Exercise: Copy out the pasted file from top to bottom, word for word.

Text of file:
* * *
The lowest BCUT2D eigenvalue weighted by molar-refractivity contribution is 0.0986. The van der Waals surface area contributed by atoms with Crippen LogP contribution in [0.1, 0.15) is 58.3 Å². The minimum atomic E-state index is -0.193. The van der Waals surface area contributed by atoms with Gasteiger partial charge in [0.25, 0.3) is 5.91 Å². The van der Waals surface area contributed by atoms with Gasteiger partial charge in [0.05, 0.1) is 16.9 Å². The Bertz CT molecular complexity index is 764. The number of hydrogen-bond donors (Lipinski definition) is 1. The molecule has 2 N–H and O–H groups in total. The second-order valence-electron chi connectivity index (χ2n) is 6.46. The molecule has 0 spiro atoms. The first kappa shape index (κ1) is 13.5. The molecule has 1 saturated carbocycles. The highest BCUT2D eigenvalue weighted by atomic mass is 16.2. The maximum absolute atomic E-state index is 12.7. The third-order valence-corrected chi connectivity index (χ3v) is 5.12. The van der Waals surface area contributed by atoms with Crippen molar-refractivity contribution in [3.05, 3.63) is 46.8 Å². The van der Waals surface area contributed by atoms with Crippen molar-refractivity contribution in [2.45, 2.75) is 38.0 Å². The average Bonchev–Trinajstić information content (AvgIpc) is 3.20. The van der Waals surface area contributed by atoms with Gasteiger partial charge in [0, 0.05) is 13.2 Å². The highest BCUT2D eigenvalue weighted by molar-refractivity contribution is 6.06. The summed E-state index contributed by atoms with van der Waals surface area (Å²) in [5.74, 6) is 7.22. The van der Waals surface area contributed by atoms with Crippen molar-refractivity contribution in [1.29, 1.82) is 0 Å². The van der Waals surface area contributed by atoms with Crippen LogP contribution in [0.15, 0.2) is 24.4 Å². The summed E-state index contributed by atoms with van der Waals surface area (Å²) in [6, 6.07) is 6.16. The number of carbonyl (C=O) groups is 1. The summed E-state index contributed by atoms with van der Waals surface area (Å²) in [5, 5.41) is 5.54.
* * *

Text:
The lowest BCUT2D eigenvalue weighted by molar-refractivity contribution is 0.0986. The van der Waals surface area contributed by atoms with Crippen LogP contribution in [0.1, 0.15) is 58.3 Å². The minimum atomic E-state index is -0.193. The van der Waals surface area contributed by atoms with Gasteiger partial charge in [0.25, 0.3) is 5.91 Å². The van der Waals surface area contributed by atoms with Gasteiger partial charge in [0.05, 0.1) is 16.9 Å². The Bertz CT molecular complexity index is 764. The number of hydrogen-bond donors (Lipinski definition) is 1. The molecule has 2 N–H and O–H groups in total. The second-order valence-electron chi connectivity index (χ2n) is 6.46. The molecule has 0 spiro atoms. The first kappa shape index (κ1) is 13.5. The molecule has 1 saturated carbocycles. The highest BCUT2D eigenvalue weighted by atomic mass is 16.2. The maximum absolute atomic E-state index is 12.7. The third-order valence-corrected chi connectivity index (χ3v) is 5.12. The van der Waals surface area contributed by atoms with Crippen molar-refractivity contribution in [3.05, 3.63) is 46.8 Å². The van der Waals surface area contributed by atoms with Crippen molar-refractivity contribution in [2.45, 2.75) is 38.0 Å². The average Bonchev–Trinajstić information content (AvgIpc) is 3.20. The van der Waals surface area contributed by atoms with Gasteiger partial charge in [0, 0.05) is 13.2 Å². The highest BCUT2D eigenvalue weighted by molar-refractivity contribution is 6.06. The summed E-state index contributed by atoms with van der Waals surface area (Å²) in [5.74, 6) is 7.22. The van der Waals surface area contributed by atoms with Crippen molar-refractivity contribution in [1.29, 1.82) is 0 Å². The van der Waals surface area contributed by atoms with Crippen LogP contribution in [0.15, 0.2) is 24.4 Å². The summed E-state index contributed by atoms with van der Waals surface area (Å²) in [6, 6.07) is 6.16. The number of carbonyl (C=O) groups is 1. The summed E-state index contributed by atoms with van der Waals surface area (Å²) in [5, 5.41) is 5.54.